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Hi,

I am new to the audio world and having a problem connecting the equipment.

I am trying to connect my laptop via 3.5mm jack to my audio mixer which has a RCA input.

The mixer i have is a Yamaha MG10. I am connecting with a 3.5mm to RCA cable.

The problem is that when I play the audio on my PC, there is a major hum/static in the sound.

Am I using the wrong kind of cable? Do I need an interface to get this working?

Thanks a bunch
 

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My brother in law is doing it with the same cable as you are using and he as no hum issue. I did have some hum issue in the past with 3,5mm jack to rca cable and the cable ended up being defective. I was connecting a PC logitech z-2300 sound system to my TV audio out. That was like 8-9 years ago. Once I got a better cable I had no more issue.

Can you try your cable with other component to see if you still have hum? Just fyi my cable was doing a really loud hum/popping noise when I was pushing on the tips of the 3,5mm jack connector with my thumb like if it was internally shorting. Maybe you can try this with yours.
 

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The hum is usually the cause of a ground loop and is very common with PCs. Is the PC and the mixer plugged into the same power outlet? Sadly many PCs use cheep parts for the audio side of things and noise is a side effect. You usually wont hear it with headphones but once you attach it to an external power source like a mixer or even PC speakers this will be amplified.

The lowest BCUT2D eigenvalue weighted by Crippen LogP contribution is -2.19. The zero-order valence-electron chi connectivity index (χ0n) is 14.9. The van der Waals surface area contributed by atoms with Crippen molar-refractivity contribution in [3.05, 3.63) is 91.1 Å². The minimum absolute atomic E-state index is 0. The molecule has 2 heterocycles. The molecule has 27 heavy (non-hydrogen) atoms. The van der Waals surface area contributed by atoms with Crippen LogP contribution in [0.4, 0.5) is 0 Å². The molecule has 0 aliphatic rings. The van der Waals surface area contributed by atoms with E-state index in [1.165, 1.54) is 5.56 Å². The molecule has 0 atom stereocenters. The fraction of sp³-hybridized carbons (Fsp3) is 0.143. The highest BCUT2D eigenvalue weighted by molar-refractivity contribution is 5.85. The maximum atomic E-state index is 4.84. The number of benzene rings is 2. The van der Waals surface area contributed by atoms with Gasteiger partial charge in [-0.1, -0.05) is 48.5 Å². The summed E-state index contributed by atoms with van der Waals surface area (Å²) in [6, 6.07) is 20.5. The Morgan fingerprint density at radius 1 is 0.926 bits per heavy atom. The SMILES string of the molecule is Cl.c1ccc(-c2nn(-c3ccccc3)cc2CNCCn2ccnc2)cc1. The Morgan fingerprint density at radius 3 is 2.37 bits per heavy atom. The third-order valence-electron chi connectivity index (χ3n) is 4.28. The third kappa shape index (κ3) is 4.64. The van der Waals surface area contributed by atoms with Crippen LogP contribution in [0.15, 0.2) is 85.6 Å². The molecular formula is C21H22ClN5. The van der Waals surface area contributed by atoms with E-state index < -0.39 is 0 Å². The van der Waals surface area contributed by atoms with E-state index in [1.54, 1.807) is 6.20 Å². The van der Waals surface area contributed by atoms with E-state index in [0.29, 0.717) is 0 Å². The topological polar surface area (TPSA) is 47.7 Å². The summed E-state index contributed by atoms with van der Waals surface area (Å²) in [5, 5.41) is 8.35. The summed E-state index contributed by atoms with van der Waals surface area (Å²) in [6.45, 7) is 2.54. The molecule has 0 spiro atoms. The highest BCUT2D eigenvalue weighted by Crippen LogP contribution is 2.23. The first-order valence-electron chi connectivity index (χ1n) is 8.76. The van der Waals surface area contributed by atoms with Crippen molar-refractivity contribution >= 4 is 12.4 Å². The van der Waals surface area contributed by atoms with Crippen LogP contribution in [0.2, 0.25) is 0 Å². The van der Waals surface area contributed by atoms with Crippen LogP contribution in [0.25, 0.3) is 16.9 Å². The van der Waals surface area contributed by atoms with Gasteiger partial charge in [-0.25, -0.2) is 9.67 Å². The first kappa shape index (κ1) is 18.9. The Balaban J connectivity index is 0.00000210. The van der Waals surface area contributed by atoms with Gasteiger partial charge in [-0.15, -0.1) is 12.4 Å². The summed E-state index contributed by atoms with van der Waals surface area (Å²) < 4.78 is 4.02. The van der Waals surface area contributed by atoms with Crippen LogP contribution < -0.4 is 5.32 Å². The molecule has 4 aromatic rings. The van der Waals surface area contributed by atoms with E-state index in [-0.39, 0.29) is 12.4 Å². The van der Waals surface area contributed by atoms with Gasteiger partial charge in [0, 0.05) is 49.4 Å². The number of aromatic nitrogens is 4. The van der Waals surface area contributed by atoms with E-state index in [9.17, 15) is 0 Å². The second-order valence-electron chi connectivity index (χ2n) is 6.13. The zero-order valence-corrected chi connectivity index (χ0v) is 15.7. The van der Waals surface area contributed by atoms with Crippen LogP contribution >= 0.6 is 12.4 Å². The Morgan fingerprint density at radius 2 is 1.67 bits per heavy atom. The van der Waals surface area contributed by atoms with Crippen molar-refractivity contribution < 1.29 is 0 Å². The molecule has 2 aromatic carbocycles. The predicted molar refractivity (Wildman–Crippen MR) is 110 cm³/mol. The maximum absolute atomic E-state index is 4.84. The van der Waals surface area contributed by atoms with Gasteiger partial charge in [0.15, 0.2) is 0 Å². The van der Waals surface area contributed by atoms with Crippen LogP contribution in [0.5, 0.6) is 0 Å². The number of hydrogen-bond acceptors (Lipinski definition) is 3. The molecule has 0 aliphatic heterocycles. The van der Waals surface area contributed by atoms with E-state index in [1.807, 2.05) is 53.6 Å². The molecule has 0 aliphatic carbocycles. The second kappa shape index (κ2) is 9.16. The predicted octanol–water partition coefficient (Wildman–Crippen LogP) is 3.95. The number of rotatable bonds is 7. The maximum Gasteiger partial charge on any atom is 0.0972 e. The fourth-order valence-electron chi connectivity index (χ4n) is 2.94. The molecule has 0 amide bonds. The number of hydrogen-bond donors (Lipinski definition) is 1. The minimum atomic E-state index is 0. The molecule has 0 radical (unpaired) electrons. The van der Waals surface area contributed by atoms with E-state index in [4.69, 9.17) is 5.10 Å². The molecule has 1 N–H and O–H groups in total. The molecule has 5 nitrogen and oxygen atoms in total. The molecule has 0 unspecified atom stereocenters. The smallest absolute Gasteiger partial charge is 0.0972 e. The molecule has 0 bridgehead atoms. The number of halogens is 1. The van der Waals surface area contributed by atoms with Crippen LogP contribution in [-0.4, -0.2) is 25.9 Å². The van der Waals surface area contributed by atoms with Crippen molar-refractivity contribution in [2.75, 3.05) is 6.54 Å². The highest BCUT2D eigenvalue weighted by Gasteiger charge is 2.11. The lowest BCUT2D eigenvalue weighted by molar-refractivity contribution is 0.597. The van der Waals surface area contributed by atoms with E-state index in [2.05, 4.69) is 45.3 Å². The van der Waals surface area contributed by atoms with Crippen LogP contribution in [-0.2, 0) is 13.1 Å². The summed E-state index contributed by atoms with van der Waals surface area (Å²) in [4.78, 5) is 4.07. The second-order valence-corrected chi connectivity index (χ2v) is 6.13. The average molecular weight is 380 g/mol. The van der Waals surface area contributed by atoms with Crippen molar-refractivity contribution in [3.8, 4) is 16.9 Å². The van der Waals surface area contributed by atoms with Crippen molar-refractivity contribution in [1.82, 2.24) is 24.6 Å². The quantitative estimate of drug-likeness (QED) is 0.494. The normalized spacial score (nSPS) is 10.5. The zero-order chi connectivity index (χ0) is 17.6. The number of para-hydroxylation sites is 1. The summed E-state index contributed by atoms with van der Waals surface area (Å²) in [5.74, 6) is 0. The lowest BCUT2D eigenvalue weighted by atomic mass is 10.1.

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Try running an extension cord to the mixer so that its fed from the same outlet. Another fix can be to remove the ground from one or the other however this is not a safe practice and is not ideal.
 

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The problem is (most likely) electrical noise from the laptop's psu (power supply).

This is a very common problem. I encounter it quite a lot from people plugging laptops into audio mixers. As mentioned above, it is a type of ground-loop problem, but it is caused by the psu creating noise on its output relative to ground. Plug it into something else that has a ground connection and the noise voltage flows as noise current through the cable screen, inducing and here directly adding noise to your audio feed.

The simple way to check this is to run your laptop with no psu plugged-in. If the noise disappears, then it is created by the psu's switch-mode circuits. The easy way for us to stop this is to run the signal through a pair of balancers or DI-boxes (direct-injection -a multi-purpose box for dc and earth-loop isolation, impedance matching, level attenuation, etc), but good ones are about £110 each. The easy way for you is to either run the laptop off battery-only, or to go to Radio Shack and get a class2 laptop PSU (usually multi-voltage, multi-connector). The class 2 bit means it is "double-insulated" and electrically isolated from the mains supply.

In a class1 psu it needs to be connected to ground for safety -and the noise is then given a reference point, an anchor if you like and a leverge point to create its interference from. It's like the birds on the overhead cables not being electrocuted because they are not grounded either. A class 2 psu has safer design and construction to remove the need for a ground connection, look for the "square-inside-a-square" symbol and you'll know it won't cause the inteference. Incidentally, anything grounding the laptops ground-plane (including some USB devices) can cause this problem.

If you still get noise with the psu removed (and no other USB things plugged in) then you problem might lie elsewhere...


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